High waves were spotted in Pensacola Beach, Fla., due to Hurricane Michael getting closer to shore.

(AP Photo/Ramon Espinosa)

Waves crash against the Malecon, triggered by the outer bands of Hurricane Michael, as tourists drive past in a classic American car in Havana, Cuba, Tuesday, Oct. 9, 2018.

(AP Photo/Gerald Herbert)

James Prescott surveys the damage as the remnants of Hurricane Michael move through Panama City, Florida, on Oct. 10, 2018. He was visiting a friend and was unable to leave the street due to downed trees.

(Photo/City of Tallahassee)

A broken utility pole blocking a road in Tallahassee, Florida.

(Image via Instagram/inglisleslie)

High tide in Shore Acres, Fla., as Hurricane Michael closes in on the Gulf Coast.

(AP Photo/Chris O'Meara)

Krystal Day of Homosassa, Florida, leads a sandbag assembly line at the Old Port Cove restaurant Tuesday, Oct. 9, 2018, in Ozello, Fla. Employees were hoping to protect the restaurant as Hurricane Michael continues to churn in the Gulf of Mexico heading for the Florida panhandle.

AP/Gerald Herbert

Earnest Sweet sits while his daughters Terri, 4, center, and Anna, 7, sleep at an evacuation shelter set up at Rutherford High School in Panama City Beach, Fla., Wednesday, Oct. 10, 2018.

AP Photo/Chris O'Meara

A resident of St. Marks, Fla., rescues a cooler out of the floodwaters near his home Wednesday, Oct. 10, 2018. Powerful Hurricane Michael slammed into the Florida Panhandle with terrifying winds of 155 mph Wednesday, splintering homes and submerging neighborhoods before continuing its destructive march inland across the Southeast. It was the most powerful hurricane to hit the continental U.S. in nearly 50 years and at least one death was reported during its passage.

(AP Photo/Gary Fineout)

Tallahassee Mayor and Democratic gubernatorial candidate, Andrew Gillum, left, helps Eboni Sipling fill up sandbags in Tallahassee, Fla., Monday, Oct. 8, 2018.

(Instagram photo/@treny5000)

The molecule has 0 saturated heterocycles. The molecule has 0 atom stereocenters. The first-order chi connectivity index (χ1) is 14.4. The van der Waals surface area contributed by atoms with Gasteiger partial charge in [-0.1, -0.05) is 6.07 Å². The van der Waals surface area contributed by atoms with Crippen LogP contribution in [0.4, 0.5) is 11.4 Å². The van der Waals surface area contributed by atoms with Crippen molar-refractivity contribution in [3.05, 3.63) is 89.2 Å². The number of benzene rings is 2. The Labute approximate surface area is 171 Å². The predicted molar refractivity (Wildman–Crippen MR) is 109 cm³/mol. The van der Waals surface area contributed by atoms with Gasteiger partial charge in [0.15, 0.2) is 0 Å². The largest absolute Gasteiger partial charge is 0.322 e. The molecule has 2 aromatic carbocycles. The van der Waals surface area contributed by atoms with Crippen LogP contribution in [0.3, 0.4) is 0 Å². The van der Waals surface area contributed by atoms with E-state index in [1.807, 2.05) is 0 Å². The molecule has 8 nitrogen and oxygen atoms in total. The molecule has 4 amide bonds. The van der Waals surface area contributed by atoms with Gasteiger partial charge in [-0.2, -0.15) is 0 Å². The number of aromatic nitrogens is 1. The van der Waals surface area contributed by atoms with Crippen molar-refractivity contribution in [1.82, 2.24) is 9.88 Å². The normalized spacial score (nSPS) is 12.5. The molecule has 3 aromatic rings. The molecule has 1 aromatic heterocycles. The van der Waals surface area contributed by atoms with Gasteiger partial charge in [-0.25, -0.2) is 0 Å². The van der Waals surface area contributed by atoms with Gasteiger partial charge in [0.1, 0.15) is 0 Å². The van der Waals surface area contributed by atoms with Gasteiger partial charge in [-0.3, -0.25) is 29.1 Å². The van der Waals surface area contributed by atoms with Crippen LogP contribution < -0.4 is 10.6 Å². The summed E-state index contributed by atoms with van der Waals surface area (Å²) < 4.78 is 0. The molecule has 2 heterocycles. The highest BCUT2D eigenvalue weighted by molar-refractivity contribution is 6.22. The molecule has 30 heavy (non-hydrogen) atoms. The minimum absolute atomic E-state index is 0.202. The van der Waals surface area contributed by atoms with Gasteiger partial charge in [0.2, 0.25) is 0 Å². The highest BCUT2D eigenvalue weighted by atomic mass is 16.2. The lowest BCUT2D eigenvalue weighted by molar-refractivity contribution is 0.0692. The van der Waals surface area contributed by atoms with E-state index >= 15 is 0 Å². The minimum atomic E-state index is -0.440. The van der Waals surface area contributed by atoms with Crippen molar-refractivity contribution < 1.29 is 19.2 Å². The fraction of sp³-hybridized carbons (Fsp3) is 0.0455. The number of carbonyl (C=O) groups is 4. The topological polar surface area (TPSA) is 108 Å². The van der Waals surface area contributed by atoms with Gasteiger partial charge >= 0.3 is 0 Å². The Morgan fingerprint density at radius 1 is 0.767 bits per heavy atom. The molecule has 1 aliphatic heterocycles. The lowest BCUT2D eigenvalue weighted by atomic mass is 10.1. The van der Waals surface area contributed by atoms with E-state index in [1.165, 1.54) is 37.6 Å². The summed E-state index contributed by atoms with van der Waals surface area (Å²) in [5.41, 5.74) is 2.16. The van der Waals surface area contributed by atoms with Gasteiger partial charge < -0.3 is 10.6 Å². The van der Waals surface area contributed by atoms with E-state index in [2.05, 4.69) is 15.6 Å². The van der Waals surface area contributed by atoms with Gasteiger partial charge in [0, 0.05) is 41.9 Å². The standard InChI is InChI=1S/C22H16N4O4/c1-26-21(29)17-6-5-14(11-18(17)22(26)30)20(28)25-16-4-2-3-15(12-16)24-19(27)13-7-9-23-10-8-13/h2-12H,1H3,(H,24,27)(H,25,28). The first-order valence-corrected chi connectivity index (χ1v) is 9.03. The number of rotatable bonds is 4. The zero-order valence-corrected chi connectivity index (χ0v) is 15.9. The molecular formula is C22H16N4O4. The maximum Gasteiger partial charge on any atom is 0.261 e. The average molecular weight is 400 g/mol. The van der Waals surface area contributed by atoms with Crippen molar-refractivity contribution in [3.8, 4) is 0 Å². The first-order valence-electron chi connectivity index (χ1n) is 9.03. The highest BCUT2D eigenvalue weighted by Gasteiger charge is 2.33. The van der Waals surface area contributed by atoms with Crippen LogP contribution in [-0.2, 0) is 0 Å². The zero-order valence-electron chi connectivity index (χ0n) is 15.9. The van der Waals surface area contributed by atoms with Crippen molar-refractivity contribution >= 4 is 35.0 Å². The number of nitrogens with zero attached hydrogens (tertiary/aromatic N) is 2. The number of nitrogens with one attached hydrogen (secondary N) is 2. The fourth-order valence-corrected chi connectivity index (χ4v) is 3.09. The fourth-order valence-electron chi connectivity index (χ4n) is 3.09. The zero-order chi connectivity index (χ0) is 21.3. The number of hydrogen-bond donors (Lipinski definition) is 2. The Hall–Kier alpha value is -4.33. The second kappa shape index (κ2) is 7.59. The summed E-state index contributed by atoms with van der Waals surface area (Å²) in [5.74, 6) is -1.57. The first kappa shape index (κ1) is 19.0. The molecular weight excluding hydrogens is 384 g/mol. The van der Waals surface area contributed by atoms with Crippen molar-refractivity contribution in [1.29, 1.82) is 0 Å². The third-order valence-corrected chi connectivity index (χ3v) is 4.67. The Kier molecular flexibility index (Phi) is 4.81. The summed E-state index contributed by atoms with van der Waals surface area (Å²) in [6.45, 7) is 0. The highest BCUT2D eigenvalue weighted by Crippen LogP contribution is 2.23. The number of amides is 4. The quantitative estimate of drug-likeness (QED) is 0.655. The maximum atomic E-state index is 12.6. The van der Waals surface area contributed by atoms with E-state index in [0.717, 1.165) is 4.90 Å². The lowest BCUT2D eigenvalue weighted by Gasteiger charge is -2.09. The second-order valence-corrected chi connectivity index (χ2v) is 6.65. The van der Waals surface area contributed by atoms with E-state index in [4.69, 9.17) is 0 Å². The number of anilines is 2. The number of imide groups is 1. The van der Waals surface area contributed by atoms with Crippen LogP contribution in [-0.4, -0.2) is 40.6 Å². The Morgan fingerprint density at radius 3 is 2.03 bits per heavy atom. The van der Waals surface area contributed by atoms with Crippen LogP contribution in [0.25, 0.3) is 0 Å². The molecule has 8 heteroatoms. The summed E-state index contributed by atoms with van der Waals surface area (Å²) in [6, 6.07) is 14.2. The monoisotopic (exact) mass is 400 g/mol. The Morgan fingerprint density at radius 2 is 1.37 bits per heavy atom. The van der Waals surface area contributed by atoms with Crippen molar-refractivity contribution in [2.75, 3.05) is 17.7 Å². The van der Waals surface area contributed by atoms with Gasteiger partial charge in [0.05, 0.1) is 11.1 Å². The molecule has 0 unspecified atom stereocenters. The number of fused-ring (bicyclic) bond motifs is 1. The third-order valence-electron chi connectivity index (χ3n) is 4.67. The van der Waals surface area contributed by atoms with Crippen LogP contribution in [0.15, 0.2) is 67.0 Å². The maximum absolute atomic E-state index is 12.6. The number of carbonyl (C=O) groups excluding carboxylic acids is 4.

Strong winds from Michael uprooted a tree in front of a home in Burton, South Carolina, on Oct. 11, 2018.

(Image via Instagram/rlhill32)

Putting up boards in Navarre, Fla., in preparation for Hurricane Michael.

AP/Pablo Martinez Monsivais

President Donald Trump pauses during his meeting to discuss potential damage from Hurricane Michael, in the Oval Office of the White House in Washington, Wednesday, Oct. 10, 2018.

(Image via Instagram/b_lucky83)

Pensacola Beach, Fla., started to see the outer bands of Hurricane Michael.

(Image via Instagram/foxyscustomcruises)

Hightide rising higher than normal as Hurricane Michael gets closer to land.

(Image via Instagram/party813william)

Storm surge from Hurricane Michael in Tampa, Fla., off of the Hillsborough river.

(Photo/AccuWeather)

(Photo/AccuWeather)

(Photo/AccuWeather)

(Photo/AccuWeather)

(Photo/AccuWeather)


5:20 p.m. CDT Wednesday:

Tyndall Air Force Base in Panama City, Florida, reported that they took a direct hit from Hurricane Michael with the base sustaining extensive damage.

Destructive winds brought down trees and power lines and removed roofs from buildings at the base. No injuries have been reported.

Michael is now a Category 3 hurricane with maximum sustained winds of 125 mph. The center of the storm is now over Georgia and has become the first Category 3 hurricane to track over the state.



4:30 p.m. CDT Wednesday:

Florida is prepared to deploy 1 million gallons of water, 1.5 million meals and 400,000 pounds of ice to families impacted by the storm, Florida Gov. Rick Scott tweeted.